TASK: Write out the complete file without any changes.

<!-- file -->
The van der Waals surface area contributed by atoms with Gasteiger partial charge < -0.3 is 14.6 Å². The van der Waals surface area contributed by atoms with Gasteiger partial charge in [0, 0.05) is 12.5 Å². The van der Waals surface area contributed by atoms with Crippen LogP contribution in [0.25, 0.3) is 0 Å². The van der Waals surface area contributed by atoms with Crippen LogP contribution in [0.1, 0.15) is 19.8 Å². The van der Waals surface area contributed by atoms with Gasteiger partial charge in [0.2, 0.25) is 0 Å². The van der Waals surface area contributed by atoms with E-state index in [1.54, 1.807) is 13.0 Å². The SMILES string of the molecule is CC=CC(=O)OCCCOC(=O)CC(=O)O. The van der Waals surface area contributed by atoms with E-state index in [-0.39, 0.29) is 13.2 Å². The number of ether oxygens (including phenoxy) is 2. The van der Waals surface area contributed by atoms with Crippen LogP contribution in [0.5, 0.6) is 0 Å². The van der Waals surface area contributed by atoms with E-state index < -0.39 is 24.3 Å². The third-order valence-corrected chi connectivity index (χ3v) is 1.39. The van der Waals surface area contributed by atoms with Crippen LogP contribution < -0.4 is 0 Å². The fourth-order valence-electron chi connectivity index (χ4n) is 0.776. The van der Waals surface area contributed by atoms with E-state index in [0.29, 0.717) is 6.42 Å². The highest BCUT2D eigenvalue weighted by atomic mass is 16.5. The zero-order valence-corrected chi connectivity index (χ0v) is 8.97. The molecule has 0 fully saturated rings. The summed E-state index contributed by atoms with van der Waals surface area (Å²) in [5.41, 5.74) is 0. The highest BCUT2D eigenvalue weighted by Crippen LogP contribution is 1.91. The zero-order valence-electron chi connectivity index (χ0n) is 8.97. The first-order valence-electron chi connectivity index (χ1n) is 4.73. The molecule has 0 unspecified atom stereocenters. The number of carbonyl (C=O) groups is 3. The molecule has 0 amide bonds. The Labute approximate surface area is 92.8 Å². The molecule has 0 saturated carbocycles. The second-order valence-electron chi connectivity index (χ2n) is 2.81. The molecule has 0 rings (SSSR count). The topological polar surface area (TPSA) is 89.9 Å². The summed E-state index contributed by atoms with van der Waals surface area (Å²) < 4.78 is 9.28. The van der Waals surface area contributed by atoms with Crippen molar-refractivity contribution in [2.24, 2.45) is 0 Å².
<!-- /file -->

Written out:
The van der Waals surface area contributed by atoms with Gasteiger partial charge < -0.3 is 14.6 Å². The van der Waals surface area contributed by atoms with Gasteiger partial charge in [0, 0.05) is 12.5 Å². The van der Waals surface area contributed by atoms with Crippen LogP contribution in [0.25, 0.3) is 0 Å². The van der Waals surface area contributed by atoms with Crippen LogP contribution in [0.1, 0.15) is 19.8 Å². The van der Waals surface area contributed by atoms with Gasteiger partial charge in [0.2, 0.25) is 0 Å². The van der Waals surface area contributed by atoms with E-state index in [1.54, 1.807) is 13.0 Å². The SMILES string of the molecule is CC=CC(=O)OCCCOC(=O)CC(=O)O. The van der Waals surface area contributed by atoms with E-state index in [-0.39, 0.29) is 13.2 Å². The number of ether oxygens (including phenoxy) is 2. The van der Waals surface area contributed by atoms with Crippen LogP contribution in [0.5, 0.6) is 0 Å². The van der Waals surface area contributed by atoms with E-state index < -0.39 is 24.3 Å². The third-order valence-corrected chi connectivity index (χ3v) is 1.39. The van der Waals surface area contributed by atoms with Crippen LogP contribution < -0.4 is 0 Å². The fourth-order valence-electron chi connectivity index (χ4n) is 0.776. The van der Waals surface area contributed by atoms with E-state index in [0.29, 0.717) is 6.42 Å². The highest BCUT2D eigenvalue weighted by atomic mass is 16.5. The zero-order valence-corrected chi connectivity index (χ0v) is 8.97. The molecule has 0 fully saturated rings. The summed E-state index contributed by atoms with van der Waals surface area (Å²) in [5.41, 5.74) is 0. The highest BCUT2D eigenvalue weighted by Crippen LogP contribution is 1.91. The zero-order valence-electron chi connectivity index (χ0n) is 8.97. The first-order valence-electron chi connectivity index (χ1n) is 4.73. The molecule has 0 unspecified atom stereocenters. The number of carbonyl (C=O) groups is 3. The molecule has 0 amide bonds. The Labute approximate surface area is 92.8 Å². The molecule has 0 saturated carbocycles. The second-order valence-electron chi connectivity index (χ2n) is 2.81. The molecule has 0 rings (SSSR count). The topological polar surface area (TPSA) is 89.9 Å². The summed E-state index contributed by atoms with van der Waals surface area (Å²) < 4.78 is 9.28. The van der Waals surface area contributed by atoms with Crippen molar-refractivity contribution in [2.24, 2.45) is 0 Å².